China waits for Nafta impasse
Uncertainty over Nafta, the TPP and Trump's trade policies could create political vacuum, which Beijing can exploit
The first round of long-awaited talks on modernising the North American Free Trade Agreement (Nafta) ended on Sunday, with Canada, Mexico and the United States issuing a statement that they had made "detailed conceptual presentations" of their positions.
Negotiators from the three countries will meet again in Mexico on Sept 1 to continue trying to revise the trade pact.
While all say they are keen to see a new deal emerge, they still have to navigate the political risks attached to any commercial agreement.
US President Donald Trump's promise to renegotiate trade deals was a key plank of his America First campaign platform.
One of his first acts in the White House was to withdraw the US from the Trans-Pacific Partnership (TPP) with countries in the Asia Pacific and the Americas, including Singapore, Australia, Chile, Japan, New Zealand, Peru and Vietnam.
Speculation now centres on the future of Nafta, typically seen by many economists as at least a qualified success story.
Since 1994, trade between the US, Mexico and Canada has more than tripled, forming a trading bloc with a combined gross domestic product (GDP) of around US$20 trillion (S$27 trillion).
However, prominent representatives of both the left and right in the US have long criticised the agreement for contributing to a hollowing out of the country's manufacturing industry and lost jobs, partly because of increased trade deficits with Mexico and Canada.
Right-wingers have accused Nafta of undermining US sovereignty and opening the US up to what they see is an increasing threat from drugs, crime and immigration from Mexico.
Mr Trump jumped into this cauldron of criticism in the election campaign last year by calling Nafta "the worst trade deal maybe ever signed anywhere, but certainly ever signed in this country".
In key electoral states such as Ohio and Pennsylvania, his championing of an anti-international trade agenda helped win him significant support last November.
Many US businesses have urged that forthcoming negotiations should not jeopardise existing market access and that the key negotiating principle should be to "do no harm".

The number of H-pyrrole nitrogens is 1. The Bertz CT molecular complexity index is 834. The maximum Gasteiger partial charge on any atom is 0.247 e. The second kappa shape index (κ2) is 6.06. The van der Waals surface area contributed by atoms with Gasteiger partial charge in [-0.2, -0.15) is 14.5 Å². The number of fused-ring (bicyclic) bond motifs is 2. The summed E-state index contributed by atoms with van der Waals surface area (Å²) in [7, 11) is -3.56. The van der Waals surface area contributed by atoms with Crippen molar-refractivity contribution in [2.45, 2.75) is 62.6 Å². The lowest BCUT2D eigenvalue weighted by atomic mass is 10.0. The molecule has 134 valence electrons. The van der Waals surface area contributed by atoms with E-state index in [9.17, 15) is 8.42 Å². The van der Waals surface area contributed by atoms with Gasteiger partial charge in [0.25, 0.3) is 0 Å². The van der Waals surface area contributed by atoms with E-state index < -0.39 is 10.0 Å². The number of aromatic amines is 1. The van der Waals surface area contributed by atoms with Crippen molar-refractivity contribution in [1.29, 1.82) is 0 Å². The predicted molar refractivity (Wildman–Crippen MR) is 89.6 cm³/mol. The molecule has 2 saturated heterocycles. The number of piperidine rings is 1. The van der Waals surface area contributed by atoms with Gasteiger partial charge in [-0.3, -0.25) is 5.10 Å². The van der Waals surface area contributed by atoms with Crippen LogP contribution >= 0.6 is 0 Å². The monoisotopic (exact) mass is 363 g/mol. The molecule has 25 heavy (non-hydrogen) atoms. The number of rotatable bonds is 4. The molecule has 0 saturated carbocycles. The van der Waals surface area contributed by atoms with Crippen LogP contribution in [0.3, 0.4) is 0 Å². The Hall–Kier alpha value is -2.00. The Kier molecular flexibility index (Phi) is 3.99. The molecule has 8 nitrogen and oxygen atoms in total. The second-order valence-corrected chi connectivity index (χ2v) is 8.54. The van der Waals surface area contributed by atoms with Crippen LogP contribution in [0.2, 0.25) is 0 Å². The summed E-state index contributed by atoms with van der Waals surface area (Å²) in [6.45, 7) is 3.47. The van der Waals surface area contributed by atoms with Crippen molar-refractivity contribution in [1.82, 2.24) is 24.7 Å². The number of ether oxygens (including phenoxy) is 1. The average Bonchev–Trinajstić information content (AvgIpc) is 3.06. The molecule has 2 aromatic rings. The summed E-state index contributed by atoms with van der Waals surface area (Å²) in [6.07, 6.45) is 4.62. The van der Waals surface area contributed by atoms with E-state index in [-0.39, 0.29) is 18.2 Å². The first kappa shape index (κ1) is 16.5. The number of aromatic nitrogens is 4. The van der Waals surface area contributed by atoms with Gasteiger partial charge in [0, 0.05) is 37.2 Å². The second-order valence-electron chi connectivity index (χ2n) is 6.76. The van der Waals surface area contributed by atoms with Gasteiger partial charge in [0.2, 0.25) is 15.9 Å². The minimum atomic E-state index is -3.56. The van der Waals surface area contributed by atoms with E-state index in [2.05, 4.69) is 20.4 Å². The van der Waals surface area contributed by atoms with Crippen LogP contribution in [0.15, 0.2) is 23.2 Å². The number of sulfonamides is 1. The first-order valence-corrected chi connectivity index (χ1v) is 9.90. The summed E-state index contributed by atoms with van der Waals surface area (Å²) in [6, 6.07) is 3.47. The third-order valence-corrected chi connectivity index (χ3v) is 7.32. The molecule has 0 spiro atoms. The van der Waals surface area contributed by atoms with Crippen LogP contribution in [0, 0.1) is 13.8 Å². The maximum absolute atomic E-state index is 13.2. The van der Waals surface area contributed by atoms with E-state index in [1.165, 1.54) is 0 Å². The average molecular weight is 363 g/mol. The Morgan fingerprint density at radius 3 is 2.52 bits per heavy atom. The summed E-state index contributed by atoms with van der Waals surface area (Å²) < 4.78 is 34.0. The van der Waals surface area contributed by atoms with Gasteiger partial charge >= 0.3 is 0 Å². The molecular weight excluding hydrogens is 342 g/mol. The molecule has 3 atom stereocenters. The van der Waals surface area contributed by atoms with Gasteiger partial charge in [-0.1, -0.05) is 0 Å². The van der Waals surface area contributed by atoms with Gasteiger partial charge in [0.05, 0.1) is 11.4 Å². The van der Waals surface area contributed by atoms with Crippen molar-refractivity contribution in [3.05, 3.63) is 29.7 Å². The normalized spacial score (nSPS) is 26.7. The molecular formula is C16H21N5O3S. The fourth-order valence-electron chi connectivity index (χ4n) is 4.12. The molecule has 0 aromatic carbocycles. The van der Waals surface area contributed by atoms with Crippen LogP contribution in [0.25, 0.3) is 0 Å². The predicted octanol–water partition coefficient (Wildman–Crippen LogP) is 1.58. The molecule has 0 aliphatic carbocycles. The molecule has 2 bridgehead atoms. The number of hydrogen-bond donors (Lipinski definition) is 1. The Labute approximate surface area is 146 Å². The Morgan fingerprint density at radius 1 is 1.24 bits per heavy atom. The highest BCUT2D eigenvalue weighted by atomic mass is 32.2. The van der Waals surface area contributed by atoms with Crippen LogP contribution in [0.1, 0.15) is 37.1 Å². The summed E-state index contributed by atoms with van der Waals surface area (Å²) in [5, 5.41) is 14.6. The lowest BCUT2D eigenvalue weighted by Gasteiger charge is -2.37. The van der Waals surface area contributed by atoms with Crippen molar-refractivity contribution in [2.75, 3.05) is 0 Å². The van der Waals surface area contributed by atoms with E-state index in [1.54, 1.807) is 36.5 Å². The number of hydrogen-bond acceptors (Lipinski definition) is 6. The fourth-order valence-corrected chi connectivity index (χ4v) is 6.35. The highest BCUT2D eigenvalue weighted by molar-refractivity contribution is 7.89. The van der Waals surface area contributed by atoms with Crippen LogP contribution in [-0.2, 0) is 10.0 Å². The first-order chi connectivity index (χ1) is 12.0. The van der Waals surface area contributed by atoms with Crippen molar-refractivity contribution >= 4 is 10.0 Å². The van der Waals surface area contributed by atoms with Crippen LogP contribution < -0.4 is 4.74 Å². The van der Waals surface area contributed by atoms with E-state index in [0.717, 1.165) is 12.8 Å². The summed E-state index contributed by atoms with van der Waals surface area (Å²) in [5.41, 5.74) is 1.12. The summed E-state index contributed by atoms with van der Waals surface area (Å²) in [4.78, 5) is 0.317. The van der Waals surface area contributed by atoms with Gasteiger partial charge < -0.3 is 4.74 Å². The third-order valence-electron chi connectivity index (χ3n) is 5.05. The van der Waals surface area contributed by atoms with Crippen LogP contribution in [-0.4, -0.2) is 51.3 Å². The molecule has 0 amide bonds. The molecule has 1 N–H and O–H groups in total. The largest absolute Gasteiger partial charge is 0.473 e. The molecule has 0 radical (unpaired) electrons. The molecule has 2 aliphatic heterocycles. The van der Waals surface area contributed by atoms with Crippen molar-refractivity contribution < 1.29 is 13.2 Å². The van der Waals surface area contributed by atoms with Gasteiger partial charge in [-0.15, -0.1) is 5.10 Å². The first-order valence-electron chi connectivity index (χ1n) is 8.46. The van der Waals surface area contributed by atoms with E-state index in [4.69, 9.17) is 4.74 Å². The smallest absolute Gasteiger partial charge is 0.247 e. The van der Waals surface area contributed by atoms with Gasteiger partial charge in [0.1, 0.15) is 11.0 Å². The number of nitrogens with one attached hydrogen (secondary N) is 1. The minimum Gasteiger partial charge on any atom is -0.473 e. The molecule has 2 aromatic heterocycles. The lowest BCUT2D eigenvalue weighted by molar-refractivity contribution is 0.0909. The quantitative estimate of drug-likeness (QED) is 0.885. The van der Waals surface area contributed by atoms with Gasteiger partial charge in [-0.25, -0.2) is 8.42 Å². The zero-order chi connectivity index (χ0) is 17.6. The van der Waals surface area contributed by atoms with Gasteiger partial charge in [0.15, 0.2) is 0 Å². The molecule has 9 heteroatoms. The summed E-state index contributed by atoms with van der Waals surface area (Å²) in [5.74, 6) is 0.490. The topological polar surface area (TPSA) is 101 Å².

Uncertainty over Nafta, the TPP and Mr Trump's trade policies in general could create a significant political vacuum. That, in turn, could give China a gap to exploit, which Beijing is eager for.
Chinese Vice-Foreign Minister Li Baodong said last year that "protectionism is rearing its ugly head. China believes we should set up a new plan to… sustain momentum for the early establishment of (new) free trade areas".
Beijing's alternative vision includes a Free Trade Area of Asia Pacific (FTAAP), a long-term goal to link Pacific Rim economies from China to Chile that has been debated since 2004.
In the shorter term, Beijing is also pushing a free trade pact - for which discussions have been underway since 2012 - known as the Regional Comprehensive Economic Partnership (RCEP). That would include the 10 Asean members plus India, Australia, Japan, South Korea and New Zealand, but not the US.
The RCEP, which is smaller in scope to the FTAAP, would create one of the largest free trade zones in the world. Collectively, RCEP countries account for around a quarter of global GDP, and some 46 per cent of the global population.
While Chinese President Xi Jinping has asserted that the RCEP and FTAAP do not "go against existing free trade arrangements", Beijing and Washington have, for years, had contrasting visions of shaping the regional order through formulation of the Nafta and TPP on one hand, and the RCEP and FTAAP on the other.
From China's perspective, the RCEP and FTAAP would be more conducive to its national interests. Not least because, unlike the TPP, Beijing would be explicitly part of the new economic agreements and able to shape their design by creating trade deals with China at the centre.
Continued uncertainty over Mr Trump's trade stance will only increase the prospects of China taking the lead in the competition for regional trade integration.
This will potentially not just consolidate Beijing's regional power and its global political and economic influence, but it will also damage hard-won US credibility with its local and international trading allies.
It is no wonder many in Washington recognise a lot is at stake in the Nafta talks, and that a great deal of effort will be required in coming months to see a breakthrough. - REUTERS
The writer is an associate at LSE Ideas at the London School of Economics.